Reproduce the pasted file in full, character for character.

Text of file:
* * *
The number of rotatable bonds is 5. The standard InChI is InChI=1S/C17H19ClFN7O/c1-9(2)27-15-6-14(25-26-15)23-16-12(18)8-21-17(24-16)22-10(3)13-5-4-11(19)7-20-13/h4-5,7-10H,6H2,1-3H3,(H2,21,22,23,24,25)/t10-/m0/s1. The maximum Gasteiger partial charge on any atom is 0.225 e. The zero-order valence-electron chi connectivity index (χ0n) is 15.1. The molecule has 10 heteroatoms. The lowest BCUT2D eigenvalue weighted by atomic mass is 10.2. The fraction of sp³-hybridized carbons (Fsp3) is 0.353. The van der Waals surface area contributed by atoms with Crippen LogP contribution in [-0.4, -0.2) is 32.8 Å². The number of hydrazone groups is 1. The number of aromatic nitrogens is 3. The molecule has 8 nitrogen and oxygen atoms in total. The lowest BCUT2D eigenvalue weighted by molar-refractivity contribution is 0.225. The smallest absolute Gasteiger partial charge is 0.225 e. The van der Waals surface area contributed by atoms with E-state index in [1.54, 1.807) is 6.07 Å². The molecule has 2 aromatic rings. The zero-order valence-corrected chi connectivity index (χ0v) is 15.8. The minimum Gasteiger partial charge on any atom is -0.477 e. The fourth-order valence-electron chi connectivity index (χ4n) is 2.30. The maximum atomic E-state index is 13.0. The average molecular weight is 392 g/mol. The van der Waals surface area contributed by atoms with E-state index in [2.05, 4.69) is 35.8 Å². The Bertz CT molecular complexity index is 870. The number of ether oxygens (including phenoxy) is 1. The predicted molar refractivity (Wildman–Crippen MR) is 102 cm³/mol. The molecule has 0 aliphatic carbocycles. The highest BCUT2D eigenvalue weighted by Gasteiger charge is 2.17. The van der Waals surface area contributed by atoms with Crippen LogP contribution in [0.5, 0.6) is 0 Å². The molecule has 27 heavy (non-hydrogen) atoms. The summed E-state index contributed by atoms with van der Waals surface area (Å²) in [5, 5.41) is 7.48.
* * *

The number of rotatable bonds is 5. The standard InChI is InChI=1S/C17H19ClFN7O/c1-9(2)27-15-6-14(25-26-15)23-16-12(18)8-21-17(24-16)22-10(3)13-5-4-11(19)7-20-13/h4-5,7-10H,6H2,1-3H3,(H2,21,22,23,24,25)/t10-/m0/s1. The maximum Gasteiger partial charge on any atom is 0.225 e. The zero-order valence-electron chi connectivity index (χ0n) is 15.1. The molecule has 10 heteroatoms. The lowest BCUT2D eigenvalue weighted by atomic mass is 10.2. The fraction of sp³-hybridized carbons (Fsp3) is 0.353. The van der Waals surface area contributed by atoms with Crippen LogP contribution in [-0.4, -0.2) is 32.8 Å². The number of hydrazone groups is 1. The number of aromatic nitrogens is 3. The molecule has 8 nitrogen and oxygen atoms in total. The lowest BCUT2D eigenvalue weighted by molar-refractivity contribution is 0.225. The smallest absolute Gasteiger partial charge is 0.225 e. The van der Waals surface area contributed by atoms with E-state index in [1.54, 1.807) is 6.07 Å². The molecule has 2 aromatic rings. The zero-order valence-corrected chi connectivity index (χ0v) is 15.8. The minimum Gasteiger partial charge on any atom is -0.477 e. The fourth-order valence-electron chi connectivity index (χ4n) is 2.30. The maximum atomic E-state index is 13.0. The average molecular weight is 392 g/mol. The van der Waals surface area contributed by atoms with E-state index in [2.05, 4.69) is 35.8 Å². The Bertz CT molecular complexity index is 870. The number of ether oxygens (including phenoxy) is 1. The predicted molar refractivity (Wildman–Crippen MR) is 102 cm³/mol. The molecule has 0 aliphatic carbocycles. The highest BCUT2D eigenvalue weighted by Gasteiger charge is 2.17. The van der Waals surface area contributed by atoms with Crippen LogP contribution in [0.5, 0.6) is 0 Å². The molecule has 27 heavy (non-hydrogen) atoms. The summed E-state index contributed by atoms with van der Waals surface area (Å²) in [5, 5.41) is 7.48.